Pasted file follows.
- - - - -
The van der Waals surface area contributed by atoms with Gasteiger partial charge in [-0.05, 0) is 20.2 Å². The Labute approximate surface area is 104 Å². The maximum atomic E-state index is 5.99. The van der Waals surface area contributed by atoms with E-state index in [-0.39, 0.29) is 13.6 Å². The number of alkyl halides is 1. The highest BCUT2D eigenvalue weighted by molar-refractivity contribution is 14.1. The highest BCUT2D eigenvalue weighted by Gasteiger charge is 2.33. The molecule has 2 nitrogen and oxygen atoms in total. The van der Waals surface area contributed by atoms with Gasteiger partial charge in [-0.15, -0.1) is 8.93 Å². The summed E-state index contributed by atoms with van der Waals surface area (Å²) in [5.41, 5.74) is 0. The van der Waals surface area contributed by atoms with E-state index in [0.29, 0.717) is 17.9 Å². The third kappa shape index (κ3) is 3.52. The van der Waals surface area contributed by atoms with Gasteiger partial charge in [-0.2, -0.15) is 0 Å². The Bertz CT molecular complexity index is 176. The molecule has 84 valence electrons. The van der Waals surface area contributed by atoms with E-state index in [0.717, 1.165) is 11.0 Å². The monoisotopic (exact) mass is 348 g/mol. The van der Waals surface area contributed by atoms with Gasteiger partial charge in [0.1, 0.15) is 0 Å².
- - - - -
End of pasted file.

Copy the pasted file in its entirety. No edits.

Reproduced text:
The van der Waals surface area contributed by atoms with Gasteiger partial charge in [-0.05, 0) is 20.2 Å². The Labute approximate surface area is 104 Å². The maximum atomic E-state index is 5.99. The van der Waals surface area contributed by atoms with E-state index in [-0.39, 0.29) is 13.6 Å². The number of alkyl halides is 1. The highest BCUT2D eigenvalue weighted by molar-refractivity contribution is 14.1. The highest BCUT2D eigenvalue weighted by Gasteiger charge is 2.33. The molecule has 2 nitrogen and oxygen atoms in total. The van der Waals surface area contributed by atoms with Gasteiger partial charge in [-0.15, -0.1) is 8.93 Å². The summed E-state index contributed by atoms with van der Waals surface area (Å²) in [5.41, 5.74) is 0. The van der Waals surface area contributed by atoms with E-state index in [0.29, 0.717) is 17.9 Å². The third kappa shape index (κ3) is 3.52. The van der Waals surface area contributed by atoms with Gasteiger partial charge in [-0.2, -0.15) is 0 Å². The Bertz CT molecular complexity index is 176. The molecule has 84 valence electrons. The van der Waals surface area contributed by atoms with E-state index in [0.717, 1.165) is 11.0 Å². The monoisotopic (exact) mass is 348 g/mol. The van der Waals surface area contributed by atoms with Gasteiger partial charge in [0.1, 0.15) is 0 Å².